Approximately 5-10% of healthy adults have an inadequate response to three doses of hepatitis B vaccine [1], which is associated with human leukocyte antigen (HLA) class II polymorphism [2, 3]. Hepatitis B vaccine (HBV) non-response (defined as hepatitis B surface antibody < 10 mIU/mL after completion of the three-immunization series) is even more common in HIV infection [4, 5], and immune reconstitution with combination antiretroviral therapy (cART) appears to have less impact on this response [4, 6]. This is in contrast to influenza vaccination where vaccine response and protection are associated with CD4 count and cART [7-10]. Even with a four-vaccination, double-dose immunization regimen, a significant number of HIV-infected individuals failed to demonstrate an adequate immune response [11]. Importantly, the timing of vaccination relative to HIV infection (before vs after) appears to impact protection from hepatitis B infection: Landrum et al. documented significantly more hepatitis B breakthrough infections among HIV-infected individuals who were vaccinated after HIV infection and despite an HBV titer greater than 10 mIU/ml [4]. These findings suggest that the immune response to HBV among HIV-infected individuals may be qualitatively different than the immune responses to influenza or other subunit vaccines. The inability to mount or maintain memory B-cell responses is a well-recognized phenomenon in chronic HIV infection, and a number of studies have demonstrated the loss of serological memory to immunization [12] and CD27high memory B cells [13, 14], which most likely begins at the time of infection and continues throughout the course of the disease (reviewed in [15]). The concurrent loss of both T-dependent and T-independent antigen-specific responses suggests a direct effect of HIV on B-cell populations and both direct and indirect effects on T-B cell interactions [14]. Potential mechanisms for B-cell dysfunction include direct viral effects on B-cells as well as polyclonal activation, resulting in B-cell exhaustion and altered homing [16], and impaired class switch recombination and affinity maturation [17]. In contrast, T-cell phenotype and function in HBV vaccination is not well studied. In the last decade, seminal observations of follicular T-B cell interactions have revealed a unique set of T cells that provides direct B-cell help [18] within secondary lymphoid tissues, referred to as T follicular helper cells (Tfh). These cells are typically characterized by expression of CXCR5 and PD-1 and antigen-specific IL-21 production. Tfh cells appear to develop in association with increased Bcl-6 transcription, which suppresses canonical T helper cell developmental pathways (that is, Th1, Th2, Th17, etc.). Though peripheral Tfh cells are not well defined, we have observed that there are subsets of circulating T-cells with a central memory phenotype that express high levels of CXCR5, SLAM (CD150), and CCR6, and dim or low expression of PD-1. These are associated with the magnitude and breadth of class-switch recombination in T-B cell co-culture experiments, decrease with HIV disease progression, and may be lost early during the course of HIV infection [19, 20].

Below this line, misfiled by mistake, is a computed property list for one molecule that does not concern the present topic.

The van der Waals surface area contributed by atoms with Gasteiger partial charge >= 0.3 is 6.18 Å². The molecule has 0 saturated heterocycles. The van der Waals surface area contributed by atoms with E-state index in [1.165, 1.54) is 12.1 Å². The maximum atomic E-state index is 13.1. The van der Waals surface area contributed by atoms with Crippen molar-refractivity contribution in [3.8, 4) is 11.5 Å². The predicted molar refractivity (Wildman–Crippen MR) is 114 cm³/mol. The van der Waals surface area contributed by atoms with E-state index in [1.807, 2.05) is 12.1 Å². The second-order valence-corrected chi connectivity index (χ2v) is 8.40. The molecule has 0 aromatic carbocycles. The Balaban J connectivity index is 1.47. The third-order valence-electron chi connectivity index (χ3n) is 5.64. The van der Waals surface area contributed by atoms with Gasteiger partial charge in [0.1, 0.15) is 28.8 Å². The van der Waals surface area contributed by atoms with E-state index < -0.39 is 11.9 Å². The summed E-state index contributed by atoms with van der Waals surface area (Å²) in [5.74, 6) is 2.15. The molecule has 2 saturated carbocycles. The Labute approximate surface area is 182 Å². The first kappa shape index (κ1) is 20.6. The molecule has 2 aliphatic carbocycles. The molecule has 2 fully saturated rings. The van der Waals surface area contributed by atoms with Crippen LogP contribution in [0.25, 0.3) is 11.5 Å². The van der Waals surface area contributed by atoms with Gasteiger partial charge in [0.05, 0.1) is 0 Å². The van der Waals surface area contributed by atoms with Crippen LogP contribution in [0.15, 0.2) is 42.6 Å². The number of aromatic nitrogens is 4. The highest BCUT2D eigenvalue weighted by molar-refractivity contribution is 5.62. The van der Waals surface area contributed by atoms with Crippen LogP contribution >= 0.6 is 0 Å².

The cellular immunology of hepatitis vaccine response in treated and/or well-controlled HIV infection is not well studied and may provide further insight into the optimization of antigen dose, adjuvant selection, and dosing interval. Here we examined T- and B-cell phenotype and function and plasma cytokine profiles in a well-defined cohort of HIV-infected hepatitis B vaccine responders and non-responders [4] in order to characterize the nature and quality of the immune response to HIV-infection and HBV, with the goal of identifying some of the basic mechanisms of B-cell and T-cell biology. We hypothesized that preserved cellular immune phenotype profile and functionality (as measured by antigen-specific cytokine production) are associated with HBV response.

Materials and Methods

Study Subjects